This particular objective in a Demolition contract
is to destroy this armored dropship.
Outside of the exhaustive solo campaign, Killzone: Mercenary offers a massive multiplayer component, delivering intense shootouts between players online. There's three main modes to multiplayer, such as your standard every-player-for-themselves deathmatch and team deathmatch, and nine multiplayer maps. You can customize several loadouts, so you can equip the right series of weapons and the like for the right situation. You can even change loadouts after each death for if the one you're currently using isn't working for you at that particular moment.

Do you enemies mind? I heavily
value my personal space.
As of the time of this review, over a year since the game originally launched in North America, Mercenary still has short waiting times to participate in online firefights. It's easy to find matches with players. There's even downloadable content to add bots for offline play only. I enjoyed the game's multiplayer so much that I decided to purchase said DLC, though it would have been preferred to have been a part of the original game.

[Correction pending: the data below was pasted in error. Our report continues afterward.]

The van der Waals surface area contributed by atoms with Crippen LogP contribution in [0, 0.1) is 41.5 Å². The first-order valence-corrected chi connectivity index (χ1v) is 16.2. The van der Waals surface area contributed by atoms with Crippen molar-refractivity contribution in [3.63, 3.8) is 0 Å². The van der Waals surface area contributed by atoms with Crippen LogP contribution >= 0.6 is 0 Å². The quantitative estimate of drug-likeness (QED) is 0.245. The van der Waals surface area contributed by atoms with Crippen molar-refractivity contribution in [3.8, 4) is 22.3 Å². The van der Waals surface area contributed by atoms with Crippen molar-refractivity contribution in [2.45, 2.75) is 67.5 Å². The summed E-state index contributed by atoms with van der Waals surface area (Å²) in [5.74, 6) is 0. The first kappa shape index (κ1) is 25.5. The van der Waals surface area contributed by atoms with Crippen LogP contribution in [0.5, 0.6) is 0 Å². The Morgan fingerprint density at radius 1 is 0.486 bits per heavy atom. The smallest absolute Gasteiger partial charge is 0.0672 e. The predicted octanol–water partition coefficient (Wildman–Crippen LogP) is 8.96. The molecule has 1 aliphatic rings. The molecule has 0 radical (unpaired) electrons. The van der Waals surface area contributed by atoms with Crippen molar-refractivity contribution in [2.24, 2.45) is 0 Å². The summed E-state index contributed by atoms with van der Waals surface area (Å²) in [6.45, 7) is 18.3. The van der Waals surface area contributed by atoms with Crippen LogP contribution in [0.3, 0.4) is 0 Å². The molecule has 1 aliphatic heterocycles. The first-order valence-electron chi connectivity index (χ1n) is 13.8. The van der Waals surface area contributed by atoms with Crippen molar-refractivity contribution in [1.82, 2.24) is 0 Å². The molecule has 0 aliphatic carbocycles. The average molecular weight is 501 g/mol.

Being another attempt at putting a first-person shooter on a handheld, Killzone: Mercenary is without question the king. Sure, the competition, especially on Vita, where its opponents were a weak Call of Duty and a weaker Resistance spin-off, wasn't too challenging, but Mercenary impresses as a shooter in general. Some might find the forced touch screen implementation for melee kills (swiping in a certain direction), sniper rifle zooming, and a hacking mini-game, which is a regular occurrence in the game's missions, to be pure gimmickry, but it doesn't overly deter from Mercenary's overall quality.